Pigmentation simply means ‘colouring’. Special cells within our skin make melanin, which is where our skin gets its pigment from. But when these cells become damaged or unhealthy, it affects melanin production and can cause pigmentation disorders that affect patches of our skin.
Common types of pigmentation are:
- Sun spots, brown spots and sun damage - This is often seen as uneven skin tone and is characterised by patches on the face, hands, décolletage and shoulders. Often caused by overexposure to the sun over a period of years, this is one of the easiest forms of pigmentation to treat.
- Freckles - Freckles are thought to occur through genetic tendency and sun exposure – fading in the winter and then becoming more prominent in the summer. They can be found pretty much anywhere on the body, but occur mostly on the face, upper back and shoulders.
- Melasma - Melasma is commonly found on the face, normally in a symmetrical pattern, on the forehead, nose and cheeks. Melasma more often than not affects females with darker skin tones, but it can also affect both sexes and all races.
There are many reasons as to why we may develop skin pigmentation including hormonal changes, overexposure to the sun, genetic factors and injury or trauma. The ways in which pigmentation can be treated include:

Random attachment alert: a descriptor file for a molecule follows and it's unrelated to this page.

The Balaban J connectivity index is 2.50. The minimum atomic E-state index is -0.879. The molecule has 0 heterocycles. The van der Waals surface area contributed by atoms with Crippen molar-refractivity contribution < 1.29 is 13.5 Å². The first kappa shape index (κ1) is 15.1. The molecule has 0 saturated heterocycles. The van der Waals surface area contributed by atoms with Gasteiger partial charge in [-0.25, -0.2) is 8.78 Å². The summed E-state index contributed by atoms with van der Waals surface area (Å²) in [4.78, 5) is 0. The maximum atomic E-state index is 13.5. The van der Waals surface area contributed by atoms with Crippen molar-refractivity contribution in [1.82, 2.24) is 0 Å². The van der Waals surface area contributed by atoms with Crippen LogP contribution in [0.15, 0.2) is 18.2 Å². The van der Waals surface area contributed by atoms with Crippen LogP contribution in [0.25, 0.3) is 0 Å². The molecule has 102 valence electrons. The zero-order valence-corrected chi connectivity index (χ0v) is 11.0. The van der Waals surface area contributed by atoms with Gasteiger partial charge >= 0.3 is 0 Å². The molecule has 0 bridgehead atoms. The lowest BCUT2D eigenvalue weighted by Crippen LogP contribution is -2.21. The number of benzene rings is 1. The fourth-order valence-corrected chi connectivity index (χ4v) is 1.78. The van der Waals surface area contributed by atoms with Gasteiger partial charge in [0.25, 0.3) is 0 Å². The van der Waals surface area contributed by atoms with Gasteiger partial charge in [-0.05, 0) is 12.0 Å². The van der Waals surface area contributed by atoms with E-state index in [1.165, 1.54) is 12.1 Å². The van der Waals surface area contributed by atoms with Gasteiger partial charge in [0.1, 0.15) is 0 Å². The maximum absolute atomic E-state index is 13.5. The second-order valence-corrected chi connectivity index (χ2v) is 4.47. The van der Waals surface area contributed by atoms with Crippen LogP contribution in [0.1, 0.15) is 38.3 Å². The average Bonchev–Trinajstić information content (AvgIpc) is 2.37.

Prescription creams often contain retinol and can help the skin shed pigmented cells. Don’t expect instant results though, as it can often take weeks or months to take effect.
Microdermabrasion removes the surface layer of the skin. It is pain-free and fairly safe, but be warned, if used to vigorously it can cause more pigmentation.
Chemical peels involve the use of a chemical such as glycolic acid that is applied to the skin to cause the top layers to shed. It can be great for mild discolouration.
Lasers penetrate into the skin’s layers causing a spiking effect, which makes darker skin turn over more quickly. Lasers can be uncomfortable and a few treatments are often needed to see real improvement. It should also only ever be carried out by a trained professional who is registered with the Healthcare Commission.
IPL is not as powerful as a laser, but it still needs a professional to use it. IPL is good on lighter skin tones and gives the same results as a laser treatment, but can take much longer.
There are plenty of creams available to buy that can help with pigmentation and improving the overall texture and tone of the skin, such as Indeed Labs Pepta-Bright (£29.99), Clinique Dark Spot Corrector (£42.00), Shiseido Intensive Anti-Spot Serum (£74.50) and Philosophy No Reason to Hide Serum (£48.00).